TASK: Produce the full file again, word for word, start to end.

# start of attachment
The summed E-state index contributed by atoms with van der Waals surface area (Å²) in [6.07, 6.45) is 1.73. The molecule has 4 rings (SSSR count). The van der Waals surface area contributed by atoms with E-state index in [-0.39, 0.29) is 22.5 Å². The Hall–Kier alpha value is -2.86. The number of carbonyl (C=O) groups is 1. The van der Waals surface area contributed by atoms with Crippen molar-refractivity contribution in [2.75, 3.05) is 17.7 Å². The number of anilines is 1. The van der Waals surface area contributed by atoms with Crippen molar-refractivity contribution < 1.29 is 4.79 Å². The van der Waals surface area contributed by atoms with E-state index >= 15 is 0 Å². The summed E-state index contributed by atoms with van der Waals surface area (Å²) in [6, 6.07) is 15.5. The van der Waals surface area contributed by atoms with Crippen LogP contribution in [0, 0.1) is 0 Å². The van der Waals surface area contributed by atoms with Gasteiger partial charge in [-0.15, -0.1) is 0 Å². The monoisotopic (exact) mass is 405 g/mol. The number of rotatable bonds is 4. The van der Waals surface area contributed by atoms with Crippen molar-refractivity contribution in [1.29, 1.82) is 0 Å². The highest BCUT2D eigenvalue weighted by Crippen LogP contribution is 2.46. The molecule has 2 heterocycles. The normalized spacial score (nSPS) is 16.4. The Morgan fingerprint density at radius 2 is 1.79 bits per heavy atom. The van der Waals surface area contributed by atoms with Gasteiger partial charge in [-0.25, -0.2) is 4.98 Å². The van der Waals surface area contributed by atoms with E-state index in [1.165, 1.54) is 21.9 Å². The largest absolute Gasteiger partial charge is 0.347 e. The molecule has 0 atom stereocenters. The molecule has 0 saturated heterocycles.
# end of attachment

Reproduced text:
The summed E-state index contributed by atoms with van der Waals surface area (Å²) in [6.07, 6.45) is 1.73. The molecule has 4 rings (SSSR count). The van der Waals surface area contributed by atoms with E-state index in [-0.39, 0.29) is 22.5 Å². The Hall–Kier alpha value is -2.86. The number of carbonyl (C=O) groups is 1. The van der Waals surface area contributed by atoms with Crippen molar-refractivity contribution in [2.75, 3.05) is 17.7 Å². The number of anilines is 1. The van der Waals surface area contributed by atoms with Crippen molar-refractivity contribution < 1.29 is 4.79 Å². The van der Waals surface area contributed by atoms with E-state index >= 15 is 0 Å². The summed E-state index contributed by atoms with van der Waals surface area (Å²) in [6, 6.07) is 15.5. The van der Waals surface area contributed by atoms with Crippen LogP contribution in [0, 0.1) is 0 Å². The van der Waals surface area contributed by atoms with Gasteiger partial charge in [-0.15, -0.1) is 0 Å². The monoisotopic (exact) mass is 405 g/mol. The number of rotatable bonds is 4. The van der Waals surface area contributed by atoms with Crippen molar-refractivity contribution in [1.29, 1.82) is 0 Å². The highest BCUT2D eigenvalue weighted by Crippen LogP contribution is 2.46. The molecule has 2 heterocycles. The normalized spacial score (nSPS) is 16.4. The Morgan fingerprint density at radius 2 is 1.79 bits per heavy atom. The van der Waals surface area contributed by atoms with Gasteiger partial charge in [-0.25, -0.2) is 4.98 Å². The van der Waals surface area contributed by atoms with E-state index in [1.165, 1.54) is 21.9 Å². The largest absolute Gasteiger partial charge is 0.347 e. The molecule has 0 atom stereocenters. The molecule has 0 saturated heterocycles.